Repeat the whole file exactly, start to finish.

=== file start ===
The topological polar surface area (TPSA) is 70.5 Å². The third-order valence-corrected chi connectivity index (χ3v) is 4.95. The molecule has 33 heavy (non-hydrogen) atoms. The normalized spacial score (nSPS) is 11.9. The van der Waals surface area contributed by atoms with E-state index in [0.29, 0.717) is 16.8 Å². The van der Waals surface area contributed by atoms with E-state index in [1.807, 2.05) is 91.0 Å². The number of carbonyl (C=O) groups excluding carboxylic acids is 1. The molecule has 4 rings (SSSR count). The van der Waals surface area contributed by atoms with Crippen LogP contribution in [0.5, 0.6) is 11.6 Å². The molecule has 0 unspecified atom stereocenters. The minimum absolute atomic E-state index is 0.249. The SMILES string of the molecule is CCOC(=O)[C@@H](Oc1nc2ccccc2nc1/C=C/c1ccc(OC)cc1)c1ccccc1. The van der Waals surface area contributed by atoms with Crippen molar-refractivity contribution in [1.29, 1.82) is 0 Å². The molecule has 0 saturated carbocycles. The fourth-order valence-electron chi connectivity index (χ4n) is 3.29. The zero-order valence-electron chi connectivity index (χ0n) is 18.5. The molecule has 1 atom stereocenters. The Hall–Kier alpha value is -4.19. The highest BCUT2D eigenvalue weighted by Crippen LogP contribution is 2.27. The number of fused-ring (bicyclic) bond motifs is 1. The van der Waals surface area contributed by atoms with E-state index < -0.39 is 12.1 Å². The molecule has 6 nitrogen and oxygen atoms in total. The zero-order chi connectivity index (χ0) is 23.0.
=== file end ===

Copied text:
The topological polar surface area (TPSA) is 70.5 Å². The third-order valence-corrected chi connectivity index (χ3v) is 4.95. The molecule has 33 heavy (non-hydrogen) atoms. The normalized spacial score (nSPS) is 11.9. The van der Waals surface area contributed by atoms with E-state index in [0.29, 0.717) is 16.8 Å². The van der Waals surface area contributed by atoms with E-state index in [1.807, 2.05) is 91.0 Å². The number of carbonyl (C=O) groups excluding carboxylic acids is 1. The molecule has 4 rings (SSSR count). The van der Waals surface area contributed by atoms with Crippen LogP contribution in [0.5, 0.6) is 11.6 Å². The molecule has 0 unspecified atom stereocenters. The minimum absolute atomic E-state index is 0.249. The SMILES string of the molecule is CCOC(=O)[C@@H](Oc1nc2ccccc2nc1/C=C/c1ccc(OC)cc1)c1ccccc1. The van der Waals surface area contributed by atoms with Crippen molar-refractivity contribution in [1.29, 1.82) is 0 Å². The molecule has 0 saturated carbocycles. The fourth-order valence-electron chi connectivity index (χ4n) is 3.29. The zero-order valence-electron chi connectivity index (χ0n) is 18.5. The molecule has 1 atom stereocenters. The Hall–Kier alpha value is -4.19. The highest BCUT2D eigenvalue weighted by Crippen LogP contribution is 2.27. The number of fused-ring (bicyclic) bond motifs is 1. The van der Waals surface area contributed by atoms with E-state index < -0.39 is 12.1 Å². The molecule has 6 nitrogen and oxygen atoms in total. The zero-order chi connectivity index (χ0) is 23.0.